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US music royalties' collector sues T-Mobile over ringback tones

Noise is golden

Broadcast Music Inc. (BMI) quietly filed a copyright infringement lawsuit against the US wing of T-Mobile last month.

On 19 December the performing rights’ group fingered the telecoms firm for allegedly using unlicensed copies of BMI’s repertoire on its ringback tones service.

The BMI said it had licensed ringback tones on all of the major wireless carriers, but claimed that T-Mobile had declined to ink any such deal.

“Despite extensive BMI efforts spanning several years, T-Mobile has not signed a licence agreement,” said the org, which collects and distributes licensing revenues to nearly half a million music makers in the US, in a statement to The Register.

A lawsuit was filed with the US Federal Court in the Central District of California, Los Angeles last month.

BMI said it was suing T-Mobile on more than 50 titles from its repertoire, however, it didn’t confirm which publishers, songwriters or other music biz individuals the suit represented.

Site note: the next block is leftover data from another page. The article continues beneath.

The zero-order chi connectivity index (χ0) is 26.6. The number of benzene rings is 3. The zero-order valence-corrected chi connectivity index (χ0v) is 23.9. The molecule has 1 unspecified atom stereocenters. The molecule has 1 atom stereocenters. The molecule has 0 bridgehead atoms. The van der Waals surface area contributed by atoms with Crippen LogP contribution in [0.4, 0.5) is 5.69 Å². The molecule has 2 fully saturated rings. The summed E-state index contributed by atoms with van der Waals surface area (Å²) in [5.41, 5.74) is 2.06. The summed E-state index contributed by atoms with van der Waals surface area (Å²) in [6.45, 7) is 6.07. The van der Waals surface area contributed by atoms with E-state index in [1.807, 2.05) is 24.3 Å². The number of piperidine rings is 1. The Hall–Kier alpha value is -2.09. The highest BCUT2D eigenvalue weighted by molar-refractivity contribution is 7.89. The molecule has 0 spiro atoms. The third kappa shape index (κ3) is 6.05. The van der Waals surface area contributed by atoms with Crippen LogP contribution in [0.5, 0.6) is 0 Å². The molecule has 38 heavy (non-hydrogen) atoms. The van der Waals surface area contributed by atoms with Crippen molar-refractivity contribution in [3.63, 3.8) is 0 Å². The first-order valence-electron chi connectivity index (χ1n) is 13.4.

In July last year, the American Society of Composer, Authors and Publishers (ASCAP) - that collects royalties and licences on behalf of 350,000 members in the US - filed a similar lawsuit against telecoms giant AT&T, in which it told a federal court that ringtones fell under the public perfomance Copyright Act.

The Electronic Freedom Frontier refuted such action as “outlandish”. Copyright law exempts performance "without any purpose of direct or indirect commercial advantage”, argued EFF senior intellectual property attorney Fred von Lohmann at the time.

"Are the millions of people who have bought ringtones breaking the law if they forget to silence their phones in a restaurant? Under this reasoning from ASCAP, it would be a copyright violation for you to play your car radio with the window down!"

Attorney Milord Keshishian claimed in a post on his website earlier this week that the ringback tones were stored on T-Mobile's servers, and then streamed to the caller’s phone. The caller pays $1.49 per month for the songs, while songs are bought for $1.99 each.

We asked T-Mobile to comment on this story, but at time of writing it hadn’t got back to us. ®

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